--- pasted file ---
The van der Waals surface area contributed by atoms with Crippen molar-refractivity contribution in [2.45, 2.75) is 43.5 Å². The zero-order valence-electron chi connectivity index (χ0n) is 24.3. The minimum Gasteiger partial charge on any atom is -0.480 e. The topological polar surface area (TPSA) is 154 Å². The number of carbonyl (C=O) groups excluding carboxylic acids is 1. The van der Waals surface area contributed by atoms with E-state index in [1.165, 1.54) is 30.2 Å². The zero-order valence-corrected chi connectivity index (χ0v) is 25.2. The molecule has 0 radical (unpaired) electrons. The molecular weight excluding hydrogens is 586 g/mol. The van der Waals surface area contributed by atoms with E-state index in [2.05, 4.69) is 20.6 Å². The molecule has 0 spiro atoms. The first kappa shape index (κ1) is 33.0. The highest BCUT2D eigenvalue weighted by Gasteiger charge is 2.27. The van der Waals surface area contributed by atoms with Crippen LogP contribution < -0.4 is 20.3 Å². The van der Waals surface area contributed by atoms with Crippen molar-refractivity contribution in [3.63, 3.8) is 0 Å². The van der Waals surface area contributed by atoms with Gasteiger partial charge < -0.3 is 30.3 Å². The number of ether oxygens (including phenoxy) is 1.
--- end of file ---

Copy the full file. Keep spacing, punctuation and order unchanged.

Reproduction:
The van der Waals surface area contributed by atoms with Crippen molar-refractivity contribution in [2.45, 2.75) is 43.5 Å². The zero-order valence-electron chi connectivity index (χ0n) is 24.3. The minimum Gasteiger partial charge on any atom is -0.480 e. The topological polar surface area (TPSA) is 154 Å². The number of carbonyl (C=O) groups excluding carboxylic acids is 1. The van der Waals surface area contributed by atoms with E-state index in [1.165, 1.54) is 30.2 Å². The zero-order valence-corrected chi connectivity index (χ0v) is 25.2. The molecule has 0 radical (unpaired) electrons. The molecular weight excluding hydrogens is 586 g/mol. The van der Waals surface area contributed by atoms with E-state index in [2.05, 4.69) is 20.6 Å². The molecule has 0 spiro atoms. The first kappa shape index (κ1) is 33.0. The highest BCUT2D eigenvalue weighted by Gasteiger charge is 2.27. The van der Waals surface area contributed by atoms with Crippen LogP contribution < -0.4 is 20.3 Å². The van der Waals surface area contributed by atoms with Crippen molar-refractivity contribution in [3.63, 3.8) is 0 Å². The van der Waals surface area contributed by atoms with Gasteiger partial charge < -0.3 is 30.3 Å². The number of ether oxygens (including phenoxy) is 1.